8 Responses

  1. Lorraine
    Lorraine May 25, 2011 at 9:26 am | | Reply

    I am such a Simon fan!

    Simon I enjoy your writing your tweeting, your knowledge sharing, your humor….I could go on and on.

    Signed overtly mommish,

  2. Scott Strange
    Scott Strange May 25, 2011 at 2:47 pm | | Reply

    Nice post, Simon!

  3. Kelly Rawlings
    Kelly Rawlings May 27, 2011 at 6:43 am | | Reply

    Hi, Simon. As always, it’s great to have your Aussie LADA #dsma-ing (Diabetes Social Media Advocacy), music-loving, vegemite-eating perspective on life with diabetes! For those who don’t already know, Simon also is the frontman for Blünt Lancet.

  4. Sooz
    Sooz May 30, 2011 at 9:59 am | | Reply

    Ah… count me in as an Aussie with LADA, a pump wearer, a DOC blogger ( and an occasional #bgnow tweeter, who is desperate for the appearance of the Dexcom 7+ here.

    What I wouldn’t give right now for some fresh white bread, covered in cold butter and Vegemite! Yummm! (White bread missing from my pantry at the moment.)

    We so have a good medical system in Australia with affordable insulin for everyone, but especially for those on low incomes (under $10 for several vials). We also have free access to Diabetes Educators, and the program that Simon described, which, as far as I know, is through Medicare. There are several chronic conditions that qualify for this program of allied therapies, not just diabetes.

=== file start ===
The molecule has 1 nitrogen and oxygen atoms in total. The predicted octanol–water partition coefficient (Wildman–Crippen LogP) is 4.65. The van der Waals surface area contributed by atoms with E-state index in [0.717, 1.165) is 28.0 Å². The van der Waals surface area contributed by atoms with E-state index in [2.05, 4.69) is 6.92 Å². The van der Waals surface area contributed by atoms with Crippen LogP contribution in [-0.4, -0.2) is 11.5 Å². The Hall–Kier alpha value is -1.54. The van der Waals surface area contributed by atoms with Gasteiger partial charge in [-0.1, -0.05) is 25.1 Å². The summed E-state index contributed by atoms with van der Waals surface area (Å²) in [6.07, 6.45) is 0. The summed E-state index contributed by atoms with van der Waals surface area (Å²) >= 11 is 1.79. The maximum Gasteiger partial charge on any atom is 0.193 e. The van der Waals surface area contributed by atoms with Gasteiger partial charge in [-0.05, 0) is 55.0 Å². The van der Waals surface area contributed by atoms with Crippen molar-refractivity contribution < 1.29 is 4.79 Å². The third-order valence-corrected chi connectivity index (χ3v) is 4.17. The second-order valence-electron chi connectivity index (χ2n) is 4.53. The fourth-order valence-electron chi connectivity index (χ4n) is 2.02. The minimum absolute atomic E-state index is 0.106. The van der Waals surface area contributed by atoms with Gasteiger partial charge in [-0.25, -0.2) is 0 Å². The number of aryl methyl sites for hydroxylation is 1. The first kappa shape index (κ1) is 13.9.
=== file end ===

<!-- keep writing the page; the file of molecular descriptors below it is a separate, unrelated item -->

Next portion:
The NDSS has been around for many years – I’ve been a member for as long as I can remember – and they administer supplies for diabetes, including test strips, pens and syringes (free), insulin pump supplies (subsidised for T1s) and more.

    Almost everyone here has access to doctors who “bulk bill” (unless you’re in a small town and have no choice). This means no money changes hands and the doctor bills directly to Medicare – our public health organisation. Other doctors do charge but you can usually get about 75% of it back from Medicare. Although it has its failing, the failing of our system is not one of affordability.

    We have some of the best fresh fruit and vegetables (even better at Farmer’s Markets) and lamb, the likes of which people in the USA have probably never tasted. We also have some the strangest and deadliest critters on the planet. But diabetes is diabetes – same old, same old. What I particularly appreciate is how the world is getting smaller and smaller, and the D-friends I have from the DOC, come from all over the planet. Learning and participating in a world-wide community is rather awesome!

    How hilarious, one of the CAPTCHA words below for me is ‘dingo’ (an Australian wild dog) – now who organised that one?

  5. Scott K. Johnson
    Scott K. Johnson May 30, 2011 at 10:52 am | | Reply

    I too am a HUGE Simon fan! So excited to see his post here, and a great post it is!

  6. Crystal
    Crystal May 30, 2011 at 11:20 am | | Reply

    Thanks for sharing Simon with us. :-)

    I think Many are a fan of his.

  7. Grant
    Grant June 1, 2011 at 12:56 am | | Reply

    Hi Simon. I live in South Africa and can relate when you refer to a small Diabetes online community. The medical healthcare here is great though, if you are a member of a medical aid scheme. I’m not a diabetic as such, however, my 7 year old daughter is. She was diagnosed Type 1 at 20 months of age and is also currently on Novorapid. Great post. Thanks.

  8. christyler157
    christyler157 October 31, 2013 at 1:09 am | | Reply

    Great job Simon. I am a big fan of yours. It’s true that the online community present for Australia diabetes is a much smaller community as compare to US. I am too a diabetic and i feel that being living with diabetes is like an everyday struggle. Last year while i was travelling, my blood glucose level suddenly dropped too low. Just because i carried Card Assist, I got quick assistance.

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